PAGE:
by Ian Marshall, Editor
Focusing her attacking strokes time and time again towards the backhand of Kasumi Ishikawa, Wen Jia secured the opening game. She went ahead 4-2, the gap was reduced to one point at 7-6 but Kasumi Ishikawa never gained parity; at 10-7, Wen Jia held three game points. She converted at the second attempt.
Raising the tempo of the play, fast from the backhand, excelling in the rapid-fire counter topspin close to the table exchanges; in the second game Kasumi Ishikawa established an 8-5 lead. Wen Jia won the next three points. Would Kasumi Ishikawa elect for “Time Out”? She decided to the contrary, it proved a wise decision, she clinched the next three points; it was parity.
Motivated by the success, again maintaining high tempo to her play, her footwork and balance exemplary; Kasumi Ishikawa dominated the third game. She established a 7-1 lead and never looked back. The speed of her play was the crucial factor, she gave Wen Jia minimal time to react.
Immediately, Wen Jia responded; imparting a few more degrees of rotation on her top spin strokes, she captured the fourth game, succeeding on her third game point after having established a 10-5 lead.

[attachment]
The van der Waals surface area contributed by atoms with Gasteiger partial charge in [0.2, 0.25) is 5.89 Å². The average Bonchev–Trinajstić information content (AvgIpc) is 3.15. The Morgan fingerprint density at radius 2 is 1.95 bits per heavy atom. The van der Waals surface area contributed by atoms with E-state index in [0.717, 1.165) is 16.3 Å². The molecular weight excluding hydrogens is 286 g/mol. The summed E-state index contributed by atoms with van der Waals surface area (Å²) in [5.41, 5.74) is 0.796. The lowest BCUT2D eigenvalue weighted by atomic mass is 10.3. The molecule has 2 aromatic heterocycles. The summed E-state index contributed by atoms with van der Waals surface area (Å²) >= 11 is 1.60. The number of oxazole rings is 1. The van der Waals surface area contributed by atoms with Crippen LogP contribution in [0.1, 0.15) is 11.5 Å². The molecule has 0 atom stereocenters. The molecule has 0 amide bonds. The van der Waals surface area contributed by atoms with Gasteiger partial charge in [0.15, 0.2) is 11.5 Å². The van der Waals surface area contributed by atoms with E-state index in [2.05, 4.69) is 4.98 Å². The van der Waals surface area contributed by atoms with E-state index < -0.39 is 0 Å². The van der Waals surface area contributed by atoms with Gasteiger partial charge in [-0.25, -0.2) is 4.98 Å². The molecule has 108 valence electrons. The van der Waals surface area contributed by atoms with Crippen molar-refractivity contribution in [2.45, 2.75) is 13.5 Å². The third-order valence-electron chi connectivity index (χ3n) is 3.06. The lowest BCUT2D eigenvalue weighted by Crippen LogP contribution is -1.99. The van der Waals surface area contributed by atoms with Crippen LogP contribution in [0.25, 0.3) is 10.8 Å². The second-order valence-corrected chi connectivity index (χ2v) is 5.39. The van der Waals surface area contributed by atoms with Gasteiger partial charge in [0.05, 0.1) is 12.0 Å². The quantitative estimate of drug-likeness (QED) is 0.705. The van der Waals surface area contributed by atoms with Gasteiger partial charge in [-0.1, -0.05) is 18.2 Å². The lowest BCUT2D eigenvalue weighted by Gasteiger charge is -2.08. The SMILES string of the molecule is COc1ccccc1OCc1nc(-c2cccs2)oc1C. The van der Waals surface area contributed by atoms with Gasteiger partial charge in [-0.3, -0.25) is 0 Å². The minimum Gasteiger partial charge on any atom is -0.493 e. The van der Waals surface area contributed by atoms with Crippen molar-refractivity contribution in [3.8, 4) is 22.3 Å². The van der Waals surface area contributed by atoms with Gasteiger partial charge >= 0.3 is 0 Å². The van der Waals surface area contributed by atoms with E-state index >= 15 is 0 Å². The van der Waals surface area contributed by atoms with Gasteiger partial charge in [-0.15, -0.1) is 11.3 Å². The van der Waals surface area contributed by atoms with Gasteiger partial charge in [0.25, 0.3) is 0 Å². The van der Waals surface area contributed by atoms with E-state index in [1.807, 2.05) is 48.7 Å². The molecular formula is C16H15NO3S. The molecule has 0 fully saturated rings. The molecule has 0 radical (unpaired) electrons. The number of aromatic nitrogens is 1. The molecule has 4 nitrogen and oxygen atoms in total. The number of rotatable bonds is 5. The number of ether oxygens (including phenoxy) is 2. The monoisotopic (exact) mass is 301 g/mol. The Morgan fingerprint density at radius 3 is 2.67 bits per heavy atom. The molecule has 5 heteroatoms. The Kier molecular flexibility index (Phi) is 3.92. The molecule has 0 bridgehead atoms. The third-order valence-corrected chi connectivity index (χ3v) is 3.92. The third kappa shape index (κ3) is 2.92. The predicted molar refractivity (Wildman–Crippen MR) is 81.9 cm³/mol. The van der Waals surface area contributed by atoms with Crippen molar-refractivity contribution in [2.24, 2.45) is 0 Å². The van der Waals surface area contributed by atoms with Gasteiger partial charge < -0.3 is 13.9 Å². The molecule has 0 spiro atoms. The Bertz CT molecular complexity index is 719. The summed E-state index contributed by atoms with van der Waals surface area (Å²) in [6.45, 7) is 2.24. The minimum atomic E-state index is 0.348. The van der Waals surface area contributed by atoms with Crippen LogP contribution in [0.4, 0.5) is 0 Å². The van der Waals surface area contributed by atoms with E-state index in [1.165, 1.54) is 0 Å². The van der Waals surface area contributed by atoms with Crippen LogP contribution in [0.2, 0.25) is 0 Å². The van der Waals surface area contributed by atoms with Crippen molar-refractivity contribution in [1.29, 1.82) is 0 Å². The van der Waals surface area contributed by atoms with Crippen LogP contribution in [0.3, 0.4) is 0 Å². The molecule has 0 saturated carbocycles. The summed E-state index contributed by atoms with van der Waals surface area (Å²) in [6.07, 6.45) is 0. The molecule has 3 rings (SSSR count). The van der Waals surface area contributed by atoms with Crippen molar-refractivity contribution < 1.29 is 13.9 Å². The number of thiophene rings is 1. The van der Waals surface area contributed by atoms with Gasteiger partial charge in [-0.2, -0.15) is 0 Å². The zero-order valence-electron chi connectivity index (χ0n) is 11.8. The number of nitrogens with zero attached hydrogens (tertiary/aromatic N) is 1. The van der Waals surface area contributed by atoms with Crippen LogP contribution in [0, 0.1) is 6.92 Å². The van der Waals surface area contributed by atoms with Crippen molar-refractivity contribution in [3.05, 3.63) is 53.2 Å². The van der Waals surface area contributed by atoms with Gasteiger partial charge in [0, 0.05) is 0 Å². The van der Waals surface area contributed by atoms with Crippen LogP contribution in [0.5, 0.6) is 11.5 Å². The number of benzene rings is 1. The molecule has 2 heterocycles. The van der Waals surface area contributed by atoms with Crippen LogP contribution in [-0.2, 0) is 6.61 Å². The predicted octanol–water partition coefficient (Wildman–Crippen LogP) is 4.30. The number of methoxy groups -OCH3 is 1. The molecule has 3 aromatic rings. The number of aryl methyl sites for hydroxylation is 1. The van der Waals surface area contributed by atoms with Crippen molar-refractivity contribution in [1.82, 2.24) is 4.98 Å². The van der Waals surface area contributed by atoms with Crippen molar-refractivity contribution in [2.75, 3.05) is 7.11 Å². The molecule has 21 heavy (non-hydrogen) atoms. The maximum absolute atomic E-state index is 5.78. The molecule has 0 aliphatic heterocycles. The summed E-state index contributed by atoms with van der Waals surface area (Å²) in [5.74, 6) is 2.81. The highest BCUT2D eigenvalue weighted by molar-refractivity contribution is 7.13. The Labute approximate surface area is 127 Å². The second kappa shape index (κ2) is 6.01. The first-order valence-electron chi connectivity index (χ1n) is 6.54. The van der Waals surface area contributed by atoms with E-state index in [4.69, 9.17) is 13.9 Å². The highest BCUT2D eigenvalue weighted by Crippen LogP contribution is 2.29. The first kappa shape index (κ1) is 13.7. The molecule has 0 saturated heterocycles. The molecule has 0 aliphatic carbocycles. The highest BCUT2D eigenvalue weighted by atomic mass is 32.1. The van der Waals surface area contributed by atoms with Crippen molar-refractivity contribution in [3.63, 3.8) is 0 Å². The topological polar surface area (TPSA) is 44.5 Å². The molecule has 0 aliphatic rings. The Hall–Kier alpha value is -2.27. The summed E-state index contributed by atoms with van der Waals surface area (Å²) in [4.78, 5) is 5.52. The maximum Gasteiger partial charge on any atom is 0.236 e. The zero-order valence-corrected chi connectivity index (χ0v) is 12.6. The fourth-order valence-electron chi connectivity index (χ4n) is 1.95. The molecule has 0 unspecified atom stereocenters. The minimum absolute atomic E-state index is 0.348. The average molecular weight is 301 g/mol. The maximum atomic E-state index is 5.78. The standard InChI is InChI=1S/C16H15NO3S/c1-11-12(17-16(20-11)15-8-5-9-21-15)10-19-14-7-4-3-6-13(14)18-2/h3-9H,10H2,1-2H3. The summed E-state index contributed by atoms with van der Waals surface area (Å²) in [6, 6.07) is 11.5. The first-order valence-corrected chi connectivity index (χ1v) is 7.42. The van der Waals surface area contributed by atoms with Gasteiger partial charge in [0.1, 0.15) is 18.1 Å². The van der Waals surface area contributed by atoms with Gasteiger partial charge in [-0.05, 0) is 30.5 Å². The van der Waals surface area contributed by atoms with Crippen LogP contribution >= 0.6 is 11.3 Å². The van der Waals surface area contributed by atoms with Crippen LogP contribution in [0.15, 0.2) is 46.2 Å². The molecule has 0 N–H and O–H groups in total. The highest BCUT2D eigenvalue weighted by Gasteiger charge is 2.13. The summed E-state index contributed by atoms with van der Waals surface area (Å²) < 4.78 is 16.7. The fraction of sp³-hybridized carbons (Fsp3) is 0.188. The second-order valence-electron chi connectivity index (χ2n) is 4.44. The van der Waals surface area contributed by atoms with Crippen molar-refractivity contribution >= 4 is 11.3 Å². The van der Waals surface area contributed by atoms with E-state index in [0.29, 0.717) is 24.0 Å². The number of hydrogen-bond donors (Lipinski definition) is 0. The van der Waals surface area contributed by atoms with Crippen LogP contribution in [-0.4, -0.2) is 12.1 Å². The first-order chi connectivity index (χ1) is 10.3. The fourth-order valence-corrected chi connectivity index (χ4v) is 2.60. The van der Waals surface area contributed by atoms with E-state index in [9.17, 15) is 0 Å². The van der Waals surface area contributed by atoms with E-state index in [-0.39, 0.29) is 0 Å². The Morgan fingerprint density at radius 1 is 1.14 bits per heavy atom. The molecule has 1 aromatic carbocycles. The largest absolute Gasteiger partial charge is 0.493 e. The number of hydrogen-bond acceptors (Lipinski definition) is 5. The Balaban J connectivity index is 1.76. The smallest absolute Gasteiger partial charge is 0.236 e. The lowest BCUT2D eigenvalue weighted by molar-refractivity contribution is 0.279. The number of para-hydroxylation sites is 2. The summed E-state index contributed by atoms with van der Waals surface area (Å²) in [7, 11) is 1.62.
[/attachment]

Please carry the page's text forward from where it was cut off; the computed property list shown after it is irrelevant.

Matters level, fast counter attacking play from Kasumi Ishikawa secured the fifth game; We Jia being forced to absorb the speed of the returns from her adversary. At 5-all it was parity, at 10-6 it was four game points; then a moment of charity. Trying serve long, Wen Jia served too long, off the end of the table. The advantage was with Japan.
A response was needed from Wen Jia, in the sixth game she went ahead 3-1 but Kasumi Ishikawa secured the next three points; Wen Jia called “Time Out”. Wen Jia levelled at 4-all but the next two points went to Kasumi Ishikawa. At 8-all it was parity, at 10-8, two match points for Kasumi Ishikawa, both were saved; then another chance at 11-10, Wen Jia believing that Kasumi Ishikawa’s service was a let.
Nevertheless, the point stood, Kasumi Ishikawa called “Time Out”, Wen Jia levelled again but when Kasumi Ishikawa held a fourth match point she succeeded.
“I played against Wen Jia last probably ten years ago, so I did not know her playing style so well. I had to tell myself to calm down and play my best. Last year I managed to make my way to the final at Czech Open, so I had experience of playing in the final here. I’m very happy that I had the experience this time to win the final.” Kasumi Ishikawa
In her 14th ITTF World Tour Women’s Singles final, it was the ninth success for Kasumi Ishikawa, for Wen Jia the record now reads four finals, twice the winner, twice the runner up.